Readers, thank you once again for reading Letters Blogatory this year! Here is a list of the top ten posts of this year, based on the number of pageviews.
- Case of the Day: PJS v. News Group Newspapers. Can you say prurient? This was the case about an unnamed English celebrity who obtained a super-injunction to prevent publication of a sexual peccadillo. No doubt people were googling for the finer points of the balancing of the right to free expression under Article 10 of the ECHR against the right to privacy under Article 8.
- Reflections on the Election bis. I had a post all ready for November 9 commenting on the election of Hilary Clinton and featuring a Civil War-era picture of an eagle with the motto “the Republic is Saved!” Instead, I published this reflection. As you know, I’ve separated out my political posts from my legal posts, so if you’d like to keep reading my occasional thoughts on politics, check out the new site, Blogatory | Politics.
- The Recast of the Brussels I Regulation: Old and New Features of the European Regime on Jurisdiction and the Recognition of Judgments. This 2013 post by Pietro Franzina has been a perennial favorite, and just judging from page views over the years, maybe the most influential piece ever to appear on Letters Blogatory.
- Case of the Day: Chevron v. Donziger. My coverage of the Second Circuit’s decision in the long-running RICO case against Steven Donziger and the Lago Agrio plaintiffs, including a high-level summary of the whole crazy story.
- Brazil and the Apostille Convention. Contributor Larissa Clare Pochmann da Silva on Brazil’s accession to the Convention. Readers, if there is a private international law development in your country that you would like to let folks elsewhere know about, please let me know. I am always looking for guest posters!
- US Court Approves International Service of Process By Facebook. A 2013 post on the PCCare247 case by contributor Chris Neumeyer. Chris’s post is worth reading, but I have to say I wish more people would read my take on the issue, which is much more critical of the practice. Harumph.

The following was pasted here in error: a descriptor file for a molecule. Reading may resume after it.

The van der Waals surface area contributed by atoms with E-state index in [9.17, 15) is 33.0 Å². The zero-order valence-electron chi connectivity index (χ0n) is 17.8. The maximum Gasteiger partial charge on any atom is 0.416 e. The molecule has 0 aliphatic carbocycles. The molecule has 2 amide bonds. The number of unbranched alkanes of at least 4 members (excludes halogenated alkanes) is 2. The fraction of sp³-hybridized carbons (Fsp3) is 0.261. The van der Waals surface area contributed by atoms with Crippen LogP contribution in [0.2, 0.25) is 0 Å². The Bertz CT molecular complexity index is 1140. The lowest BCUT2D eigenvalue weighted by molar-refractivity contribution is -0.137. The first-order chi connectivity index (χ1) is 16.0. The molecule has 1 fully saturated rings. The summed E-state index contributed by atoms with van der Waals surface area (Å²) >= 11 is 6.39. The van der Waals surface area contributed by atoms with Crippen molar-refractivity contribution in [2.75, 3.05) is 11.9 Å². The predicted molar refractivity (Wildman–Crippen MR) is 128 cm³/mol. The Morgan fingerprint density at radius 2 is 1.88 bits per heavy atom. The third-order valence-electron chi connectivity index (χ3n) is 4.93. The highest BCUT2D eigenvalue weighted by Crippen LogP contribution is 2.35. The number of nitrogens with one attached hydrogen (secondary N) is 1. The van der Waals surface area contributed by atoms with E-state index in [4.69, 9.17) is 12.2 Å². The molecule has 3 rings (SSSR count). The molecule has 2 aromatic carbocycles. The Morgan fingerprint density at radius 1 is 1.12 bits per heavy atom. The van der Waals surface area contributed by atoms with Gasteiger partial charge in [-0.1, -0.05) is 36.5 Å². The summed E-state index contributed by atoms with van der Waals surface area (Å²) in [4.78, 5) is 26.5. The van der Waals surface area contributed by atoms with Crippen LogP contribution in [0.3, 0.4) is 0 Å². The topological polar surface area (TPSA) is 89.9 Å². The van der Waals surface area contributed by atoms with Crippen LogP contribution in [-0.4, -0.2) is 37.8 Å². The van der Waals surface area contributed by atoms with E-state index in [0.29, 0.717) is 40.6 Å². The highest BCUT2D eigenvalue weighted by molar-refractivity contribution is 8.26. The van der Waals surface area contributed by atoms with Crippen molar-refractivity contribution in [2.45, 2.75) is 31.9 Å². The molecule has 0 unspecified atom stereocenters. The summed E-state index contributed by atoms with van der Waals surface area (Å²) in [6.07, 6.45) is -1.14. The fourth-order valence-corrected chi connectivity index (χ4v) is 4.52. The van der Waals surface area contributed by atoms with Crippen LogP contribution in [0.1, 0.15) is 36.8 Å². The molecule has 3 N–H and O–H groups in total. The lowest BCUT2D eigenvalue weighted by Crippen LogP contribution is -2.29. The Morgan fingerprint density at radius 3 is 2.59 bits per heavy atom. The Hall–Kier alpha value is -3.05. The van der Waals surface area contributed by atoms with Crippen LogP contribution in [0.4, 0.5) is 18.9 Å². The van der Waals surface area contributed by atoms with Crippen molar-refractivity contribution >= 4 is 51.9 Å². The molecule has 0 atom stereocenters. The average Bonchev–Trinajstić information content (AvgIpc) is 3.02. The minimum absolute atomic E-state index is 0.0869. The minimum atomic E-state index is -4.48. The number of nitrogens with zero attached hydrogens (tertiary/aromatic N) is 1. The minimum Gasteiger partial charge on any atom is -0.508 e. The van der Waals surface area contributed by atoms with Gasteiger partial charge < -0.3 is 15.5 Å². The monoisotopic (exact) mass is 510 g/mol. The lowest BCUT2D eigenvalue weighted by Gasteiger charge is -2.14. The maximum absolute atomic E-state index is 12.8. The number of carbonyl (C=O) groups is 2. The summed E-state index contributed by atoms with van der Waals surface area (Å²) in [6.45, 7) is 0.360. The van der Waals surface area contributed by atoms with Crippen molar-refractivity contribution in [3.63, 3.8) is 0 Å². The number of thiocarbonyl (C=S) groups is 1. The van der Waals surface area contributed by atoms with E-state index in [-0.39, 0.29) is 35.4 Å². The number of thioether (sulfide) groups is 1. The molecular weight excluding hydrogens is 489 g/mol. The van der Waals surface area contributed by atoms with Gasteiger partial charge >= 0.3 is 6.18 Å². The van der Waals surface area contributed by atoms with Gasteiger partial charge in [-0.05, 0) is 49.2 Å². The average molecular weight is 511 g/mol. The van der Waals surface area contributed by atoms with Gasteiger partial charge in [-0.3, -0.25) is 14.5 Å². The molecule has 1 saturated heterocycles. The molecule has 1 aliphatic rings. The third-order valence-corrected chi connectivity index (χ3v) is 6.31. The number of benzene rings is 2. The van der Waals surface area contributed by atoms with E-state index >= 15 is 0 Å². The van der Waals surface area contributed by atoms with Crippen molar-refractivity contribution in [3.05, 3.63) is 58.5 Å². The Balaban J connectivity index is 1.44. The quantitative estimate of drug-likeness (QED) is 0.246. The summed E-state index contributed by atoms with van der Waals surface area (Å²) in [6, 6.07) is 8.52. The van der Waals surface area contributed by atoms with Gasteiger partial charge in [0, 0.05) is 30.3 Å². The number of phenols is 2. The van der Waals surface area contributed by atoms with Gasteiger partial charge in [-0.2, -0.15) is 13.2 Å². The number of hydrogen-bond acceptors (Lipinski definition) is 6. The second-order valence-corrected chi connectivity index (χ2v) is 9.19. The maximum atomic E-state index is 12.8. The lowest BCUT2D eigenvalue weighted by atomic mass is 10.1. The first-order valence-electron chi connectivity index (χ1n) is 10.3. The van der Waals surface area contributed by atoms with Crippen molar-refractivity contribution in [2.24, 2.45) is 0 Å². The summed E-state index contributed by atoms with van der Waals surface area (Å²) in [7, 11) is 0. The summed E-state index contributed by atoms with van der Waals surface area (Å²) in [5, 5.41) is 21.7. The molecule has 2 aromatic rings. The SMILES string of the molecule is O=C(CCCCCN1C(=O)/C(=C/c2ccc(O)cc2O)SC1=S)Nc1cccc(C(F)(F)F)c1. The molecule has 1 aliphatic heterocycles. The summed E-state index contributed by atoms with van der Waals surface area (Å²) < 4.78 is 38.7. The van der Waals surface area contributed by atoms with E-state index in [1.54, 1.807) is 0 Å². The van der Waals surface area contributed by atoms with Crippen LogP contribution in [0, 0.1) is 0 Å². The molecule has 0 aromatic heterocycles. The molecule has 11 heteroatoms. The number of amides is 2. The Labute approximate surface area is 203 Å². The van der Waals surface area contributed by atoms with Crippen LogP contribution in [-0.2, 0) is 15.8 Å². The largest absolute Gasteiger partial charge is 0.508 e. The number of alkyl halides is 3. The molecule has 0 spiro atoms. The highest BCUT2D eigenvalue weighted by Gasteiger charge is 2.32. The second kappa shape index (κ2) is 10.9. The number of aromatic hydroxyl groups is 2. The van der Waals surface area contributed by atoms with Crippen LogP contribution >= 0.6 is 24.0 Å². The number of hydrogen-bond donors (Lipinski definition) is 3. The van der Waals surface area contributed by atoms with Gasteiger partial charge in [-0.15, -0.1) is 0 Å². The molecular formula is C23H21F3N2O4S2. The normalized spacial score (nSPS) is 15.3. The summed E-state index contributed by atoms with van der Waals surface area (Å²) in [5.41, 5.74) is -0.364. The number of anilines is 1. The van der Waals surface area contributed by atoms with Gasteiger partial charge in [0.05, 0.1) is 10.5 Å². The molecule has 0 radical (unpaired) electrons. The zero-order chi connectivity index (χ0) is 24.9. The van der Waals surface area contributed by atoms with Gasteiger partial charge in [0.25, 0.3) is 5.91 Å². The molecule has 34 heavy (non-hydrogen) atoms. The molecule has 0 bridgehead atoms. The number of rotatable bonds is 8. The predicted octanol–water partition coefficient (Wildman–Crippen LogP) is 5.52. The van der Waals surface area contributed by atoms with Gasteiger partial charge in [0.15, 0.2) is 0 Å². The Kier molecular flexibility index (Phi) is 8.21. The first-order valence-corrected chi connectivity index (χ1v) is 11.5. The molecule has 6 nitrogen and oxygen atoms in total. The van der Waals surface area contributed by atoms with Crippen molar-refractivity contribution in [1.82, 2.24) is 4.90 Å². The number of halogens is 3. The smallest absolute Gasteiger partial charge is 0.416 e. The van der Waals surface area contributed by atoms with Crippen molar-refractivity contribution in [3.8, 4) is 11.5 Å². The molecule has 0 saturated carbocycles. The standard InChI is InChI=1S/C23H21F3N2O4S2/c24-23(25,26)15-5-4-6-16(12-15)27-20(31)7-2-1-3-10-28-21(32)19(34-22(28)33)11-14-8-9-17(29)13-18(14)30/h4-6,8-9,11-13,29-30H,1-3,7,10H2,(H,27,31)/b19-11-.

- What’s Going On At HLS? This was my post about some unhappy news at Harvard Law School: the antisemitic incident that interrupted a speech on campus by Tzipi Livni, and a list of demands by students occupying the student center that sought among other things to replace a first-year course with “a course that addresses and contextualizes racial justice and inequality in the law, with respect to both historical issues and recent events.”
- Case of the Day: Fraserside IP, LLC v. Youngtek Solutions Ltd. More prurience, I’m afraid. This 2011 post on Article 10(c) of the Hague Service Convention is really unremarkable, except that one of the parties was “one of the world’s leading producers of high quality brand driven adult motion picture films.” Again, no doubt readers were googling for information about alternative methods of service.
- Case of the Day: NYKCool v. Pacific International Services. I’m not sure what it was about this post that brought readers to Letters Blogatory. One of the parties did take out an ad in the New York Times to publicize his views of the service issues in the case, which is unusual to say the least.
- Case of the Day: Nanda v. Nanda. This was a 2012 post about an arbitration gone sidways. I have little idea what made it so popular this year. That’s the nature of Google
I wish all of you a very happy and healthy 2017!
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